Disaster #3: The Sisyphus Project
Sisyphus was an ancient greek mythical character who was eternally condemned to roll a stone up a great hill, only to have it always roll back down so he had to start over. In this type of disaster the project can only be worked on with great effort, long hours, difficult work and usually massive stress and pressure from management. Once a version is delivered it begins again. These type of projects usually burn out developers leading to many new additions not familiar with the beast, so it actually gets more difficult over time.
I've been fortunate to have never experienced this type of project, so I don't have any concrete examples. I do know that this is not an uncommon situation in many companies and there are usually two underlying causes: a lack of experienced technology leadership and management ignorant of the realities of software development.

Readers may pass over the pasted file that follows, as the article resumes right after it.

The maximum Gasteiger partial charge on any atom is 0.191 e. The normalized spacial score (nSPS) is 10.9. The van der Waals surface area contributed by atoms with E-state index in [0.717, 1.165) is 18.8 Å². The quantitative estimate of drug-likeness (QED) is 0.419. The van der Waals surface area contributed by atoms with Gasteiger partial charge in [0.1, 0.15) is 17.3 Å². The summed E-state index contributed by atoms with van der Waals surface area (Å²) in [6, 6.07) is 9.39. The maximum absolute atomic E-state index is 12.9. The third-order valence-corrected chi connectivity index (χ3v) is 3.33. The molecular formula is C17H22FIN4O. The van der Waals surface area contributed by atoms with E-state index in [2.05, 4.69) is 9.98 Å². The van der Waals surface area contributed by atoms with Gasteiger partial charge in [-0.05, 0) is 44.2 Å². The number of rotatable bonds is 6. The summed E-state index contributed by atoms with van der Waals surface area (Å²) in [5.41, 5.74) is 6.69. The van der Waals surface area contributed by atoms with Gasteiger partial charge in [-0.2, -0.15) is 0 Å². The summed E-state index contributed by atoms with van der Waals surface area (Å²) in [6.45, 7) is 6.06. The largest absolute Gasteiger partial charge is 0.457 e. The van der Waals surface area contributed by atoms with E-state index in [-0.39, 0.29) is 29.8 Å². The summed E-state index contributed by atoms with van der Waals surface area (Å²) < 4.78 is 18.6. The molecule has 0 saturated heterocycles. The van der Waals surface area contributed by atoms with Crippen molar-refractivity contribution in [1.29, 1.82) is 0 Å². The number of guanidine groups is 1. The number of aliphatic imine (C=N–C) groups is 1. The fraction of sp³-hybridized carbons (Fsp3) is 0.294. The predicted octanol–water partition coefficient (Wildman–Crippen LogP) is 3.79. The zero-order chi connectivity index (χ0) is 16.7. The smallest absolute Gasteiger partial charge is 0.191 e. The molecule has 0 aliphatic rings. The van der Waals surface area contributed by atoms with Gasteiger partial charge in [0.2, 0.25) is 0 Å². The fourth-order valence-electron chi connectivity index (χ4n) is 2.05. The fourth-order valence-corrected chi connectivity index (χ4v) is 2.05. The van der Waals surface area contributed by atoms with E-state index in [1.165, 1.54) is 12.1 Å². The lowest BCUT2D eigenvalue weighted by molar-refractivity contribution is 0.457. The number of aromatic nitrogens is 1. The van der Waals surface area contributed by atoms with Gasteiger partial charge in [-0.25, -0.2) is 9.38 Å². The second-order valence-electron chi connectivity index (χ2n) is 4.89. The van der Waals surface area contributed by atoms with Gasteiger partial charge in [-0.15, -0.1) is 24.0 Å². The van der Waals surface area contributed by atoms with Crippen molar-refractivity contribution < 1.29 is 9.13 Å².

Software development today is actually much more difficult than it was when I started 25 years ago; the number of technologies required to build and maintain a modern application is almost too much for anyone to comprehend, must less architect, design, test and ensure interoperability with other systems. Simply choosing a set of tools and technologies to use is a challenge since no one can have experience in everything (despite what you see in job ads). If the technology leaders (architects, project managers, project leads) have only limited experience with or even refuse to acknowledge better alternative choices then the base of an application may suffer for the rest of its lifetime (and the programmers with it). Discerning potential problems in technology choices before they become a real problem requires a willingness and time to experiment or prototype before embarking on a big project. Jumping into a large project with unknown technology is begging for a disaster.